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For Republicans, There's More At Stake Than Just A Midterm Victory


Both political parties in this country have a lot at stake this November. Some Democrats say their very survival is on the line while for President Trump and his Republican allies in Congress, the prize on election night is not just to stay in power but to stay relevant. NPR's national political correspondent Mara Liasson reports.

MARA LIASSON, BYLINE: If Republicans hang onto their majorities in the House and Senate, their approach to governing will be validated. They can continue to confirm judges, take another whack at Obamacare, help President Trump shut down the Mueller investigation. On the other hand, says former Republican Majority Leader Eric Cantor...

ERIC CANTOR: If the Republicans are unable to maintain their majority in the House, Democratic rule no matter who their speaker is will be very much in opposition to a Trump White House.

LIASSON: Just the way the Democrats in Congress saw President Obama's legislative agenda die the minute Cantor and his fellow Republicans took over when they won the House in 2010.

CANTOR: Look; it's no fun to be in perpetual minority - I can tell you that - and especially in the House, where simple majority gives you almost absolute power to, again, set the agenda and get bills across the floor. That will greatly affect the willingness for some who have been at it for a long time and make the decision whether maybe they should retire or not.

LIASSON: Cantor thinks more Republicans will head for the exits if they lose. But Karl Rove, former top adviser to President George W. Bush, has a different prediction about how Republicans will react if they lose the House.

KARL ROVE: I think they will be both miserable and emboldened. They'll be miserable because they're in the minority. They will be emboldened because look; if the Democrats take it by a narrow margin, there will be deep divisions within the Democratic Party.

LIASSON: And Republicans, who are experts at opposition, will do their best to exacerbate those Democratic divisions. There will be other changes in store for Republicans if they lose one or both houses. President Trump, without control of Congress, could decide to triangulate. He's already talked about making deals with Democrats on infrastructure, for instance. And that could leave congressional Republicans on the sidelines. Trump has never hesitated to throw an ally under the bus, says Doug Heye, the former communications director for the RNC.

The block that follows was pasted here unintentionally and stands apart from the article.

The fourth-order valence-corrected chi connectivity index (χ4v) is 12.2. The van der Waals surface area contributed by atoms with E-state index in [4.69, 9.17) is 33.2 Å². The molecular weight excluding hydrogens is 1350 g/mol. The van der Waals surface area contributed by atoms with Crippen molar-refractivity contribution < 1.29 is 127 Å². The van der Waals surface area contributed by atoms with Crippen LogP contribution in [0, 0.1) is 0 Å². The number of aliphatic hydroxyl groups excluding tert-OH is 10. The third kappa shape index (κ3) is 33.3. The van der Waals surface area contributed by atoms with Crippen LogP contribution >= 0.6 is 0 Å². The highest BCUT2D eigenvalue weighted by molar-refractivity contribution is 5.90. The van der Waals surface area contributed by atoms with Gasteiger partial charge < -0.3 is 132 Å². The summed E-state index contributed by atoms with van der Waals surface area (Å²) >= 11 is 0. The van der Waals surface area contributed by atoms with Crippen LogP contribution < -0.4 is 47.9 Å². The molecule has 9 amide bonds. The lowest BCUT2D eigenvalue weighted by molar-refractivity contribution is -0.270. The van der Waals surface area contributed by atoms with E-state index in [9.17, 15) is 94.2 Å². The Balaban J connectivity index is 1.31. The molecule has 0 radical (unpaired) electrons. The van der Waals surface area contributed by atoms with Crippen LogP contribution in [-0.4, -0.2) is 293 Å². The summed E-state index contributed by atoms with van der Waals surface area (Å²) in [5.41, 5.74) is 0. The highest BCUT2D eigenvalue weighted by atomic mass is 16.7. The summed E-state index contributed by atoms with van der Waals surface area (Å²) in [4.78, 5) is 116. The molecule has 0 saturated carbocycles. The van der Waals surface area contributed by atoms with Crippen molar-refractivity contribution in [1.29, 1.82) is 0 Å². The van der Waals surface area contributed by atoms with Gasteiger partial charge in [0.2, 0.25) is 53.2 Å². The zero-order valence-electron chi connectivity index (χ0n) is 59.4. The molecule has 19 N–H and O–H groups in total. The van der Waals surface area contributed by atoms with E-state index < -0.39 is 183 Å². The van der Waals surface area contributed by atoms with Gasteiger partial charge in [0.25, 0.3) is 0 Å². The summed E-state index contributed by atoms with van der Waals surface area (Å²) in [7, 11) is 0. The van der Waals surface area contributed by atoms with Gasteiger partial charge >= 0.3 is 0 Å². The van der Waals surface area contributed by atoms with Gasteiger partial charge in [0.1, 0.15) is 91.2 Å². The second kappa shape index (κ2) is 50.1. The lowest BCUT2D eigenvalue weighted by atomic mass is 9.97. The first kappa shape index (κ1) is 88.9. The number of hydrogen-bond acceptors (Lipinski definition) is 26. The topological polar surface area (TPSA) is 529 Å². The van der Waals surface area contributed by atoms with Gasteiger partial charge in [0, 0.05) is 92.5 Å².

DOUG HEYE: It could be bad for Republicans if he tries to do that. But it could be good for Trump for his own personal political goals. I think the challenge for a lot of Republicans is what is good for Republicans and what is good for Trump are not necessarily the same thing.

LIASSON: And something else will happen if Republicans lose big in November. Their ranks in Congress will get smaller but also whiter, older, more male and much more conservative - in other words, more like the Trumpian base of the party. Former House Speaker Newt Gingrich says even if the Republicans lose, even if they privately blame Trump for their loss and even if he casts them aside to make deals with the Democrats, they'll have no choice but to stand by him.

NEWT GINGRICH: The Republican Party, first of all, is going to be the Trump party. You know, he's consistently at 42, 43, 44, 45 percent approval 'cause he's at 88 or 90 or 92 percent among Republicans.

LIASSON: So Gingrich says Republicans will have no choice but to become even more committed to Donald Trump after November.

GINGRICH: The first thing they'll say the morning after the election is we are dedicated to the election - re-election of Donald Trump. And that becomes the overriding goal.

LIASSON: And if they manage to hang onto power in Congress, Republicans will still have the task of showing the country they can govern. That means funding the wall, replacing Obamacare, overhauling Medicare and Social Security, accomplishments that eluded them over the past two years. And if they keep the House, they'll certainly have a narrower majority, making it all even harder. Mara Liasson, NPR News, Washington.


Mara Liasson is a national political correspondent for NPR. Her reports can be heard regularly on NPR's award-winning newsmagazine programs Morning Edition and All Things Considered. Liasson provides extensive coverage of politics and policy from Washington, DC — focusing on the White House and Congress — and also reports on political trends beyond the Beltway.